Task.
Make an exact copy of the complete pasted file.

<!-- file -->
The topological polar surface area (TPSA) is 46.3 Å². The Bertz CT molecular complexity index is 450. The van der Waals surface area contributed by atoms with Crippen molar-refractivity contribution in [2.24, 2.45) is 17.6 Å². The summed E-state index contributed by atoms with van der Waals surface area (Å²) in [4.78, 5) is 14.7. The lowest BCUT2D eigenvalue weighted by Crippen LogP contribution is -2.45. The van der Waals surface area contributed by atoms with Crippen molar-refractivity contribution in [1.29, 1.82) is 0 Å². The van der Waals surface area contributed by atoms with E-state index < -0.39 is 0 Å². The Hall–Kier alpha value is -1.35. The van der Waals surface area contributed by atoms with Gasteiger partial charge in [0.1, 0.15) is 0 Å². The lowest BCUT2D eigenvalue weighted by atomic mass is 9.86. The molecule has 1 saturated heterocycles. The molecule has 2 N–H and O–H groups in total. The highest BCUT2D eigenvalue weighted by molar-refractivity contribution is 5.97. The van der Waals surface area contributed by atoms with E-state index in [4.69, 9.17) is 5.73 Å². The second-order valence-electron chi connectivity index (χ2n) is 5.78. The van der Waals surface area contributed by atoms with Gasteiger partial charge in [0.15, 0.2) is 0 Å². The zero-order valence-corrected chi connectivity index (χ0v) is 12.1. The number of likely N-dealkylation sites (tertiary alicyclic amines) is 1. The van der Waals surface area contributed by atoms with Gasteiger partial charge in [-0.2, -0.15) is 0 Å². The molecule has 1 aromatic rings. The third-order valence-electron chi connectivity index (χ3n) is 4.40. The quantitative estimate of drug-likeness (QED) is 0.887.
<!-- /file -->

The topological polar surface area (TPSA) is 46.3 Å². The Bertz CT molecular complexity index is 450. The van der Waals surface area contributed by atoms with Crippen molar-refractivity contribution in [2.24, 2.45) is 17.6 Å². The summed E-state index contributed by atoms with van der Waals surface area (Å²) in [4.78, 5) is 14.7. The lowest BCUT2D eigenvalue weighted by Crippen LogP contribution is -2.45. The van der Waals surface area contributed by atoms with Crippen molar-refractivity contribution in [1.29, 1.82) is 0 Å². The van der Waals surface area contributed by atoms with E-state index < -0.39 is 0 Å². The Hall–Kier alpha value is -1.35. The van der Waals surface area contributed by atoms with Gasteiger partial charge in [0.1, 0.15) is 0 Å². The lowest BCUT2D eigenvalue weighted by atomic mass is 9.86. The molecule has 1 saturated heterocycles. The molecule has 2 N–H and O–H groups in total. The highest BCUT2D eigenvalue weighted by molar-refractivity contribution is 5.97. The van der Waals surface area contributed by atoms with E-state index in [4.69, 9.17) is 5.73 Å². The second-order valence-electron chi connectivity index (χ2n) is 5.78. The van der Waals surface area contributed by atoms with Gasteiger partial charge in [0.15, 0.2) is 0 Å². The zero-order valence-corrected chi connectivity index (χ0v) is 12.1. The number of likely N-dealkylation sites (tertiary alicyclic amines) is 1. The van der Waals surface area contributed by atoms with Gasteiger partial charge in [-0.2, -0.15) is 0 Å². The molecule has 1 aromatic rings. The third-order valence-electron chi connectivity index (χ3n) is 4.40. The quantitative estimate of drug-likeness (QED) is 0.887.